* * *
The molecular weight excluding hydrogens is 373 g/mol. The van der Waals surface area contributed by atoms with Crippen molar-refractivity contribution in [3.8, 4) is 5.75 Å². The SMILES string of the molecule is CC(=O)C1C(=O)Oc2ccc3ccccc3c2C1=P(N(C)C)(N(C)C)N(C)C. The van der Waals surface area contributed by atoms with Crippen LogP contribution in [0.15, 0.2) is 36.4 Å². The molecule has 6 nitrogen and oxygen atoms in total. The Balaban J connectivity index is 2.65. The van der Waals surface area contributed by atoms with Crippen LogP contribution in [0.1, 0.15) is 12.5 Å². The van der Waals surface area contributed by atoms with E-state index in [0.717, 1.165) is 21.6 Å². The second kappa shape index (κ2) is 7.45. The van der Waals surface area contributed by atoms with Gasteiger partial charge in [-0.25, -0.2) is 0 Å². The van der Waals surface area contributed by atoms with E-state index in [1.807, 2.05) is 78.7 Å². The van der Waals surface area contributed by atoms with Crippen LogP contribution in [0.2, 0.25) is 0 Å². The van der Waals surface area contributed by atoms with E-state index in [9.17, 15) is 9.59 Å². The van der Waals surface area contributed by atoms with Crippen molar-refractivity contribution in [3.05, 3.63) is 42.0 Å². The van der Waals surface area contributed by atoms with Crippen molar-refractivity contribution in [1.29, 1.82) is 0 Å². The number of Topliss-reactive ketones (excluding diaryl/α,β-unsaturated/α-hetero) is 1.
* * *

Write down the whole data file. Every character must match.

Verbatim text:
The molecular weight excluding hydrogens is 373 g/mol. The van der Waals surface area contributed by atoms with Crippen molar-refractivity contribution in [3.8, 4) is 5.75 Å². The SMILES string of the molecule is CC(=O)C1C(=O)Oc2ccc3ccccc3c2C1=P(N(C)C)(N(C)C)N(C)C. The van der Waals surface area contributed by atoms with Crippen LogP contribution in [0.15, 0.2) is 36.4 Å². The molecule has 6 nitrogen and oxygen atoms in total. The Balaban J connectivity index is 2.65. The van der Waals surface area contributed by atoms with Crippen LogP contribution in [0.1, 0.15) is 12.5 Å². The van der Waals surface area contributed by atoms with E-state index in [0.717, 1.165) is 21.6 Å². The second kappa shape index (κ2) is 7.45. The van der Waals surface area contributed by atoms with Gasteiger partial charge in [-0.25, -0.2) is 0 Å². The van der Waals surface area contributed by atoms with E-state index in [1.807, 2.05) is 78.7 Å². The van der Waals surface area contributed by atoms with Crippen LogP contribution in [0.2, 0.25) is 0 Å². The van der Waals surface area contributed by atoms with E-state index in [9.17, 15) is 9.59 Å². The van der Waals surface area contributed by atoms with Crippen molar-refractivity contribution in [3.05, 3.63) is 42.0 Å². The van der Waals surface area contributed by atoms with Crippen molar-refractivity contribution in [1.29, 1.82) is 0 Å². The number of Topliss-reactive ketones (excluding diaryl/α,β-unsaturated/α-hetero) is 1.